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Jennings v. United States

United States District Court, M.D. Alabama, Northern Division

January 8, 2018

RHONDA JENNINGS, Petitioner,
v.
UNITED STATES OF AMERICA, Respondent.

          MEMORANDUM OPINION AND ORDER

          W. KEITH WATKINS CHIEF UNITED STATES DISTRICT JUDGE

         I. INTRODUCTION

         Before the court is the 28 U.S.C. § 2255 motion filed on June 21, 2016, by federal inmate Rhonda Jennings (“Jennings”). (Doc. # 2.) Jennings contends that the U.S. Supreme Court's holding in Johnson v. United States, 576 U.S., 135 S.Ct. 2551 (2015), [1] invalidates her 2005 conviction for possession of a firearm in furtherance of a drug trafficking offense in violation of 18 U.S.C. § 924(c). See United States v. Jennings, No. 2:05cr104-WHA (M.D. Ala. Dec. 1, 2005).[2] For the reasons that follow, Jennings's motion is due to be dismissed as a successive section 2255 motion.

         II. DISCUSSION

         This is the second section 2255 motion filed by Jennings attacking the judgment of conviction and sentence in Case No. 2:05cr104-WHA. Jennings filed her first section 2255 motion in August 2012. See Jennings v. United States, Civil Action No. 2:12cv715-WHA (M.D. Ala. Aug. 20, 2012) (Doc. # 1). On September 19, 2014, the court denied Jennings's section 2255 motion and dismissed her action with prejudice on grounds that the motion was time-barred under the one-year limitation period in 28 U.S.C. § 2255(f). Id. (Docs. # 6-8 (Recommendation of Magistrate Judge; Order adopting Recommendation; and Final Judgment)).

         The Antiterrorism and Effective Death Penalty Act (“AEDPA”) provides that, to file a second or successive section 2255 motion in the district court, the movant must first move in the appropriate court of appeals for an order authorizing the district court to consider the motion. See 28 U.S.C. § 2244(b)(3)(A). The appellate court then must certify that the second or successive section 2255 motion contains “(1) newly discovered evidence that, if proven and viewed in light of the evidence as a whole, would be sufficient to establish by clear and convincing evidence that no reasonable factfinder would have found the movant guilty of the offense; or (2) a new rule of constitutional law, made retroactive to cases on collateral review by the Supreme Court, that was previously unavailable.” 28 U.S.C. § 2255(h).

         “The bar on second or successive [section 2255] motions is jurisdictional.” In re Morgan, 717 F.3d 1186, 1193 (11th Cir. 2013). A federal district court lacks jurisdiction to consider a successive section 2255 motion where the movant fails to obtain the requisite permission from the appellate court to file a successive motion. Farris v. United States, 333 F.3d 1211, 1216 (11th Cir. 2003). For purposes of the AEDPA's successive-motion rules, the dismissal of an initial section 2255 motion as untimely counts and renders a subsequent section 2255 motion “successive.” See, e.g., Villanueva v. United States, 346 F.3d 55, 58 (2d Cir. 2003) (“We . . . hold that a first § 2255 petition that has properly been dismissed as time-barred under AEDPA has been adjudicated on the merits, such that authorization from this court is required before filing a second or successive § 2255 petition.”); Altman v. Benik, 337 F.3d 764, 766 (7th Cir. 2003) (“We hold today that a prior untimely petition does count [for purposes of 28 U.S.C. § 2244(b)] because a statute of limitations bar is not a curable technical or procedural deficiency but rather operates as an irremediable defect barring consideration of the petitioner's substantive claims.”).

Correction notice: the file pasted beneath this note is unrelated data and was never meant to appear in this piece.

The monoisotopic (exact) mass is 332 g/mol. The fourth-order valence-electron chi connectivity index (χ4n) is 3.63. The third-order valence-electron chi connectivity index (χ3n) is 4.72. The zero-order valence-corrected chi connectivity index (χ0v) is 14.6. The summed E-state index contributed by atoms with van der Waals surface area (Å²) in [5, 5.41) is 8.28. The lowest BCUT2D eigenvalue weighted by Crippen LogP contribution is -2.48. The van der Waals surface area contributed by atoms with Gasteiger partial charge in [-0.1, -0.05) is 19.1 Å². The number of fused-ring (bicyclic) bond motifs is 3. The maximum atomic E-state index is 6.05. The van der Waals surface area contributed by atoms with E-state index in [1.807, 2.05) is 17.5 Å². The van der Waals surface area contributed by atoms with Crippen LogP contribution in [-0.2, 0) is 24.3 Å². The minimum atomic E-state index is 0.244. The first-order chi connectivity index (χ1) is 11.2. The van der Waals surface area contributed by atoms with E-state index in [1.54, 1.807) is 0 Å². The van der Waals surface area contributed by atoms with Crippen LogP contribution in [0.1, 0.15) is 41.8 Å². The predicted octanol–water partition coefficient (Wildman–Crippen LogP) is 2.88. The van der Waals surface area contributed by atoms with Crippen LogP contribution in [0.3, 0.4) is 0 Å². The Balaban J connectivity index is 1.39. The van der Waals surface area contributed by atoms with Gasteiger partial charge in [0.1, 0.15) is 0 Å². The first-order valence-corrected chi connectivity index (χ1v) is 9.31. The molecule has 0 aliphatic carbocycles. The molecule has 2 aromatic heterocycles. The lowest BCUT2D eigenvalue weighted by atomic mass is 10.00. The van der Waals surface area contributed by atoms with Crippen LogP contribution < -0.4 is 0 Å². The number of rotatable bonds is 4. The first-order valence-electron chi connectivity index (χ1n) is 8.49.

On September 12, 2016, the government asserted that Jennings had “failed to obtained the necessary certification from the Eleventh Circuit” to file a successive section 2255 motion. (Doc. # 13, at 4.) On September 14, 2016, the court entered an order directing Jennings to show cause why her section 2255 motion “should not be dismissed as successive and filed without Eleventh circuit authorization.” (Doc. # 16, at 1.) Jennings did not respond to the court's order.

         Jennings has not provided the required certification from the Eleventh Circuit, and there is no indication in the record that Jennings has obtained the required certification authorizing this court to consider her successive section 2255 motion. Accordingly, this court lacks jurisdiction to consider Jennings's present section 2255 motion, and the motion is due to be dismissed for lack of jurisdiction. See, e.g., Farris, 333 F.3d at 1216; Boone v. Sec'y, Dep't of Corr., 377 F.3d 1315, 1317 (11th Cir. 2004).

         III. CONCLUSION

         Based on the foregoing, it is ORDERED that Petitioner's section 2255 motion is DISMISSED for lack of jurisdiction.

         An appropriate final judgment will be entered separately.

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